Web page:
For being a medium-sized city with a population of 366,000, Christchurch has more cafes and bars per head than anywhere else in New Zealand. Moroccan, Mexican, Indian, Turkish, Spanish, Old English, you name it and they have it. Christchurch is also a city that pretends it is in old England with hedge-lined squares where boys in white play cricket and a Victorian tramway that ambles along cobblestone streets. Men in hats can take you on a ‘punt’ along the Avon River in traditional English flat-bottomed boats and Hagley Park is a picture of manicured perfection.

Christchurch’s café and bistro scene, however, is decidedly modern. Black-uniformed wait-staff briskly take your order and come back with sandwiches or paninis stuffed with ingredients that are sourced from around the world: hummus, tzatziki, couscous, kale, miso and curry are all proffered and accepted. Vegetarians and vegans are graciously accommodated without much fuss. And restaurants, even the finest ones resist brocaded stuffiness. The service at 50 on the Park at the George Hotel, one of the city’s oldest dining establishments, for instance, is formal yet friendly. Nathan Bates, the executive chef sources the world for his spices and inspirations and works with over 40 local suppliers including foragers, bakers and beekeepers for ingredients. The results show in his sparkling if pricey cuisine. A duo of Canterbury lamb cutlet and cut of loin costs $32 while mains at the seafood-focused Pescatore restaurant upstairs start at $41.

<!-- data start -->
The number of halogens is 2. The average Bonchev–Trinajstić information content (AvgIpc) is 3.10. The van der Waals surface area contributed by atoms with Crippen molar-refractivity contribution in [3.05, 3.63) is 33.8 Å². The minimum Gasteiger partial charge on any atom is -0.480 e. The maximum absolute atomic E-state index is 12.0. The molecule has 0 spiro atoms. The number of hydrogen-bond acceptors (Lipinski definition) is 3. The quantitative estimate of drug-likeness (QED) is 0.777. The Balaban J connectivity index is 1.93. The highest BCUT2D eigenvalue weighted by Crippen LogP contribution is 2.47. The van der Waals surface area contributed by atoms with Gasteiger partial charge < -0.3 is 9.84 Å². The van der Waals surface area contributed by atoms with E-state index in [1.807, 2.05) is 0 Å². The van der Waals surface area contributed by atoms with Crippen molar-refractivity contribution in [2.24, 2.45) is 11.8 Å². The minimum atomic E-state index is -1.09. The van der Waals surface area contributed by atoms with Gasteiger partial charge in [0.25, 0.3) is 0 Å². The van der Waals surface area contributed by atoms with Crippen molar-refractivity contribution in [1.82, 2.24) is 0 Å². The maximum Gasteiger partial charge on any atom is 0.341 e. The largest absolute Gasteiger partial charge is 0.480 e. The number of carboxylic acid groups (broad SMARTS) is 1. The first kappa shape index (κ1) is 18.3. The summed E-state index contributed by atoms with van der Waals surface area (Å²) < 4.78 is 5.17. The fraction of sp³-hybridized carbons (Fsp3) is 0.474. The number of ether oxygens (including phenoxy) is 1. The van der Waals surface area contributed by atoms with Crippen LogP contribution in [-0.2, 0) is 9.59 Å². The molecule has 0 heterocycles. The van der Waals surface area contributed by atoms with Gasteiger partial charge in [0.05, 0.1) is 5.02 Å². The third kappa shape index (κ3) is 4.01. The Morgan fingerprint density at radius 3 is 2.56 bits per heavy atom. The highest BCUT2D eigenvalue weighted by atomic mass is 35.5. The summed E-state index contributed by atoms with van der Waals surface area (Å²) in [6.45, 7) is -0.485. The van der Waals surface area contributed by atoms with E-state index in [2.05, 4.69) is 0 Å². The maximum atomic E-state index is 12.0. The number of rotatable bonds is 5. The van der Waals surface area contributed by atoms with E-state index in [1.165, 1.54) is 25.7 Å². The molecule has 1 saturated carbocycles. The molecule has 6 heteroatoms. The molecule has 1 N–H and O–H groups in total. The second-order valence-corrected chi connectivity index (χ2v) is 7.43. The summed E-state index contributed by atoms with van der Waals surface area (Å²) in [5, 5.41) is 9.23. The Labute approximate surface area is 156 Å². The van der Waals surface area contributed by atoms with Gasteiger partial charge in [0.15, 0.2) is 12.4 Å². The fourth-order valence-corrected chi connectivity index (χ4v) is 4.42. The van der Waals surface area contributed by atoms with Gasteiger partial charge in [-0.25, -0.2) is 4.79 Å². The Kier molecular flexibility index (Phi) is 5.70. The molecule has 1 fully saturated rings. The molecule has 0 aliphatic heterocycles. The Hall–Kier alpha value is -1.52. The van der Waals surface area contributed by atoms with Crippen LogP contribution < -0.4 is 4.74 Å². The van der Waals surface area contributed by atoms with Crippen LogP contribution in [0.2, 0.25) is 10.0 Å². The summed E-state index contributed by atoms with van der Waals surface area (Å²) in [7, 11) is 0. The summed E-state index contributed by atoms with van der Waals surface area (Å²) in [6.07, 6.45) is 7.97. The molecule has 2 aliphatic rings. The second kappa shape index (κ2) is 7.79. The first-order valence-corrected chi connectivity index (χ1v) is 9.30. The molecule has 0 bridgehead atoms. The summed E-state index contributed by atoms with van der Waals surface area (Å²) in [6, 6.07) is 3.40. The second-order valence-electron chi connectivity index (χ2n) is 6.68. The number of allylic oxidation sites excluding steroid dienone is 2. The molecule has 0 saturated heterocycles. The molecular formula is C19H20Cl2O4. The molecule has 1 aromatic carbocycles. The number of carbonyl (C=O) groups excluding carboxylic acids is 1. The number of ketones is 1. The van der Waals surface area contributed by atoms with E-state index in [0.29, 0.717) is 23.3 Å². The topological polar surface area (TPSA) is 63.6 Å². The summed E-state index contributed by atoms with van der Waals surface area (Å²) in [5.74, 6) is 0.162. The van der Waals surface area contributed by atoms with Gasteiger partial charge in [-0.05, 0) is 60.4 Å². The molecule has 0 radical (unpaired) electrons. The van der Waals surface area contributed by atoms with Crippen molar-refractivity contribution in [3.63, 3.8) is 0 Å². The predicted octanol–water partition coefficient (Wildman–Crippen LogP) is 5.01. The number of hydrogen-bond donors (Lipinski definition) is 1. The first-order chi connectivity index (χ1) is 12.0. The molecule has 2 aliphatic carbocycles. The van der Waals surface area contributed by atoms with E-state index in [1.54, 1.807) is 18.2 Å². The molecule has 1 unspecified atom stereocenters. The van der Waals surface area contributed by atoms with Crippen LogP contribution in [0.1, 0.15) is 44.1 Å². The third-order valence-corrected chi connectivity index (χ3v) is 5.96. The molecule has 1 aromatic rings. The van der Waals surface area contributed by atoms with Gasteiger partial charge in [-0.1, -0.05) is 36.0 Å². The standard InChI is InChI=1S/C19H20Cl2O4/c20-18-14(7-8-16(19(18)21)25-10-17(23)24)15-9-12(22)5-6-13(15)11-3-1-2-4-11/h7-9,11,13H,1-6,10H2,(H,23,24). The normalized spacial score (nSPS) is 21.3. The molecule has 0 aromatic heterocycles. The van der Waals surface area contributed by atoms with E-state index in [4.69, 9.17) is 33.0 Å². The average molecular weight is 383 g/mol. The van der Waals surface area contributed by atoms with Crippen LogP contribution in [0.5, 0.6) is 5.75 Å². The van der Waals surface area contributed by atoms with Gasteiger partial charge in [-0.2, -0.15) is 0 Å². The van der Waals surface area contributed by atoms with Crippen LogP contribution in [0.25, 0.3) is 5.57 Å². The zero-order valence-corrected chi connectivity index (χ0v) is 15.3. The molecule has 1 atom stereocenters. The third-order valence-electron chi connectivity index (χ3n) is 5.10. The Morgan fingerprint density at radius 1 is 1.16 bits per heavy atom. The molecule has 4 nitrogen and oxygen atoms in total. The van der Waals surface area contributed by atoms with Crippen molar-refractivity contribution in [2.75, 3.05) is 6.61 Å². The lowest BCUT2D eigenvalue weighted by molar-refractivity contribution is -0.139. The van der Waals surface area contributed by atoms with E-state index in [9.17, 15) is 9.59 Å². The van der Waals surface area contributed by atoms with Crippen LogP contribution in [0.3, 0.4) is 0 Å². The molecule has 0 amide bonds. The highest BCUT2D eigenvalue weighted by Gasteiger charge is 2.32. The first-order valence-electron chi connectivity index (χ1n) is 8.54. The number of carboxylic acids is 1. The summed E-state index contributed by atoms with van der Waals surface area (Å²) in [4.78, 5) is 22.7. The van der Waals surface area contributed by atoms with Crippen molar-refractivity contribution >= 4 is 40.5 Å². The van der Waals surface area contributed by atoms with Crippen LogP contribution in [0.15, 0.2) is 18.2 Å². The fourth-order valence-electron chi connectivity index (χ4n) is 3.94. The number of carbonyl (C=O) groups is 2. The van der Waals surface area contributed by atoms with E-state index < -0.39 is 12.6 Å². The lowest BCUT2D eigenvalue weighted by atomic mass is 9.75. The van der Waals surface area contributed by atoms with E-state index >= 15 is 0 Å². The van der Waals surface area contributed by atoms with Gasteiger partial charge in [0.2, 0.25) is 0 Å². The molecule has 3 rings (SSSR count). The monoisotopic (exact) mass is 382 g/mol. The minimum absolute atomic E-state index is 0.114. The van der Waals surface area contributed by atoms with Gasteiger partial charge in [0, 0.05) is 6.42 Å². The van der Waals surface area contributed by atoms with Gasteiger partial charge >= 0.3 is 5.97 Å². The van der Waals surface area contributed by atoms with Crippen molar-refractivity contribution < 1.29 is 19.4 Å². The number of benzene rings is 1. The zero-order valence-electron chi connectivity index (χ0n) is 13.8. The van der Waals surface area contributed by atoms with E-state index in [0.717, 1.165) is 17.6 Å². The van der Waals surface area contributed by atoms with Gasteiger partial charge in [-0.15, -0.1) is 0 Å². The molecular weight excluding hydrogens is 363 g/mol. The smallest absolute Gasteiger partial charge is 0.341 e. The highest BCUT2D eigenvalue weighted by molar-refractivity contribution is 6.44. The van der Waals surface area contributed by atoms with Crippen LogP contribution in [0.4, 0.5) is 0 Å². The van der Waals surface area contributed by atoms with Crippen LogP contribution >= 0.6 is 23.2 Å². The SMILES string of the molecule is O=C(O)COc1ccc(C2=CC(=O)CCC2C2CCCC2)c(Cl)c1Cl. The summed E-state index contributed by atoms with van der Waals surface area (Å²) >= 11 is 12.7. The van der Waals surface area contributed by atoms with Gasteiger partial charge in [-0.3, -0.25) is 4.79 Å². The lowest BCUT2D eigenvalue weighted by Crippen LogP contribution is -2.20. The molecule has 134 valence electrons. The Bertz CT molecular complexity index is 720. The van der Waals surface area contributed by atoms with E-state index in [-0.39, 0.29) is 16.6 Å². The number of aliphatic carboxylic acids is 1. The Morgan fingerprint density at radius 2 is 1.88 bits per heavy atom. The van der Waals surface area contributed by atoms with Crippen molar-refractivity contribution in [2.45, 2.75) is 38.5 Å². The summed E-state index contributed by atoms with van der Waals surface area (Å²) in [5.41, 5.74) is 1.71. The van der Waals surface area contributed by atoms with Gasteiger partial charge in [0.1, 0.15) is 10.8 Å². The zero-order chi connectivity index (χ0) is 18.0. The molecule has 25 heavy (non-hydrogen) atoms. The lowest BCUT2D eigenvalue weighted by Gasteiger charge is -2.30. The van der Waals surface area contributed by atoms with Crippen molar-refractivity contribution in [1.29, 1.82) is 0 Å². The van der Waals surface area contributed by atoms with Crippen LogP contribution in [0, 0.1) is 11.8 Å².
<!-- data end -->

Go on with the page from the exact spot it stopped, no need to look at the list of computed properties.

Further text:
There is a reason for this high price and it is one that locals rue: the best lamb, seafood, wines and oils are exported. If local chefs want them, they have to pay export prices. Most chefs make do with the B-grade stuff which is quite good by global standards, while the chefs at top restaurants pass on the expense to their customers.

For those willing to pay the price, however, New Zealand offers a bounty of produce, dairy, seafood and meats in the most startling of places. At the tiny mountain village of Geraldine, en route to the glaciers of Mount Cook, I encountered some exceptional cheeses in a tiny store. Talbot Forest Cheese, they were called, and they were all produced locally. I sampled some perfectly ripe Chevre le Blanc—a camembert made from goat’s milk, some aged Gouda, a creamy brie called Canter-brie in a nod to the region, and a smoky Manuka before buying the whole lot for the road.

Right next door, Barker’s Berry barn offered a variety of jams, preserves and chutneys neatly lined up in bottles alongside free samples for tasting. The apricot, boysenberry and blackcurrant jams were fresh and tasty as were the wildberry and orange preserves. But what caught my eye were the chutneys: capsicum and apricot, green tomato and jalapeno, tamarillo and plum and spiced beetroot. I can’t say that I liked all of them but the interesting and sometimes outrageous combinations typified New Zealand’s culinary sensibility.